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Phyllis Edwards v. Michael J. Astrue

April 5, 2011


The opinion of the court was delivered by: M. Faith Angell United States Magistrate Judge



This is an action brought pursuant to 42 U.S.C. §405(g) seeking judicial review of a final decision of the Commissioner of the Social Security Administration (Commissioner) denying Plaintiff Phyllis Edwards'*fn1 claim for disability insurance benefits (DIB) under Title II of the Social Security Act. Presently before this Court are the parties' pleadings, including Plaintiff's Memorandum of Law and the Commissioner's response.*fn2 On January 11, 2011, counsel presented oral argument. For the reasons which follow, I recommend that the relief sought by Plaintiff be granted and that this matter be remanded to the Commissioner for further review consistent with this Report and Recommendation.


Ms. Edwards was born on August 8, 1960. Administrative Record*fn3 at 5, 91-92, 139-140.

She has a GED plus additional training as a certified nursing assistant and past work experience as a certified nursing assistant and dietary aide. Record at 15, 25-26. The Vocational Expert (VE) identified the nursing assistant job as semi-skilled and medium duty. The dietary aide position was identified as unskilled, medium duty. Record at 48. Plaintiff alleges an onset disability date of June 16, 2007, arguing that she is disabled as a result of a pinched nerve in her back, meniscus tear of the left knee, asthma, high blood pressure, gastrointestinal reflux disease, and kidney stones. Plaintiff's Memorandum of Law*fn4 at 2.

Ms. Edwards filed an application for DIB benefits on November 8, 2007.*fn5 Record at 10, 91- 92, 110-112. The claim was initially denied on April 18, 2008, and a request for a hearing was timely filed.*fn6 Record at 10.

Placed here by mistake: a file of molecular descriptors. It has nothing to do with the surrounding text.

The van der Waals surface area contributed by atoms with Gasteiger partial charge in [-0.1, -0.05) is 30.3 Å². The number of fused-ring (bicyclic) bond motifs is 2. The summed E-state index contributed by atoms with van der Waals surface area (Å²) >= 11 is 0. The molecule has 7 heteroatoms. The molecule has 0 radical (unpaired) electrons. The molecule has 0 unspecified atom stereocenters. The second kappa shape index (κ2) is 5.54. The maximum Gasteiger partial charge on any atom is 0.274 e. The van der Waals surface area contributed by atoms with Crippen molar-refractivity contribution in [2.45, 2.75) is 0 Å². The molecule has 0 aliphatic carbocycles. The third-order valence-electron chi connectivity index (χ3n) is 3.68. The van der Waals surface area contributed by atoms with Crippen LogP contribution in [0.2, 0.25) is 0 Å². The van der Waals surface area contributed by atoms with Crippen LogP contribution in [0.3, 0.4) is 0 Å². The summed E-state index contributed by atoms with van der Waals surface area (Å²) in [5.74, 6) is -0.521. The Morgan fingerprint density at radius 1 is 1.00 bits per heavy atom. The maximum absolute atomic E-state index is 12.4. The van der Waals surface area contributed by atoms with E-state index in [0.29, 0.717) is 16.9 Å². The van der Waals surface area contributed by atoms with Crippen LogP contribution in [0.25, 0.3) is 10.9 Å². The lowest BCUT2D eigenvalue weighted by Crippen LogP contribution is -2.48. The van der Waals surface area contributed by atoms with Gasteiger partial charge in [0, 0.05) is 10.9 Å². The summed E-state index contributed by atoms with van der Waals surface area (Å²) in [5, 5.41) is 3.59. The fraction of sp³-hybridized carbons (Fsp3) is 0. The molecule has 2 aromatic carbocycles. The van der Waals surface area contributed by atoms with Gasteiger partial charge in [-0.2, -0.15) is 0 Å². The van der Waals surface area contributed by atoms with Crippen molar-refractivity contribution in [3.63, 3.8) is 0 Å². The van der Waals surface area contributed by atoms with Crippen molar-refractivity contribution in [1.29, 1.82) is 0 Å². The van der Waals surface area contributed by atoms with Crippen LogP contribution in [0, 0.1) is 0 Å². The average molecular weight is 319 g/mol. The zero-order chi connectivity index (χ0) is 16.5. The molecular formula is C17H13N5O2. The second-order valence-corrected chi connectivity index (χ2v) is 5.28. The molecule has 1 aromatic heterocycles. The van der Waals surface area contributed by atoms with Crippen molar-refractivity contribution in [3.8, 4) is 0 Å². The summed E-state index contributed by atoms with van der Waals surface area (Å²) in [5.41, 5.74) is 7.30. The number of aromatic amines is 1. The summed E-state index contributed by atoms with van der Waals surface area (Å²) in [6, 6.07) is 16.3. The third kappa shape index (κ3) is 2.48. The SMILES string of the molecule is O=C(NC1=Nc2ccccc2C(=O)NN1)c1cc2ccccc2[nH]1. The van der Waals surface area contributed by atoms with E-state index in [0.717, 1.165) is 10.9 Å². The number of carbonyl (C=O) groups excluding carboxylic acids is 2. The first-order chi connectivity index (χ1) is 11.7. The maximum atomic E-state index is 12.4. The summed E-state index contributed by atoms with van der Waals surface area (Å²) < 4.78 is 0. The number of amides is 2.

A Hearing was held on May 4, 2009, before Administrative Law Judge (ALJ) Richard A. Kelly in Philadelphia, Pennsylvania. Record at 10, 20-57. Ms. Edwards testified, represented by her attorney, Robert Petruzelli, Esquire. Agnes Gallen testified as a VE. On May 20, 2009, the ALJ issued a decision in which he found that Plaintiff has the following severe impairments: lumbar degenerative disc disease, status post left knee medial meniscus surgery, mild carpal tunnel syndrome right wrist, and obesity. The ALJ also found that:

[plaintiff's] cervical DDD is not severe as, with an August 2007 MRI of her cervical spine that was normal, it does not significantly limit her ability to do basic work activities. Also, [plaintiff] has been recently diagnosed with gout, but [he found] that it is not severe as it does not meet the durational requirement that an impairment must last for a continuous period of at least 12 months (20 CFR 404.1509).

Record at 12. He further found that Ms. Edwards was not disabled because she had the residual functional capacity (RFC) to perform between sedentary and light work. Record at 13. Ms. Edwards sought review by the Appeals Council, which was denied on January 13, 2010. Record at 1-3. On March 12, 2010, Plaintiff filed this action alleging that the Commissioner's final decision denying benefits is not in accordance with the law and is not supported by substantial evidence.


A. Disability Determination

The Social Security Act authorizes several classes of disability benefits, including DIB benefits. In order to qualify for benefits, a claimant must be classified as "disabled" under the Act and the accompanying regulations.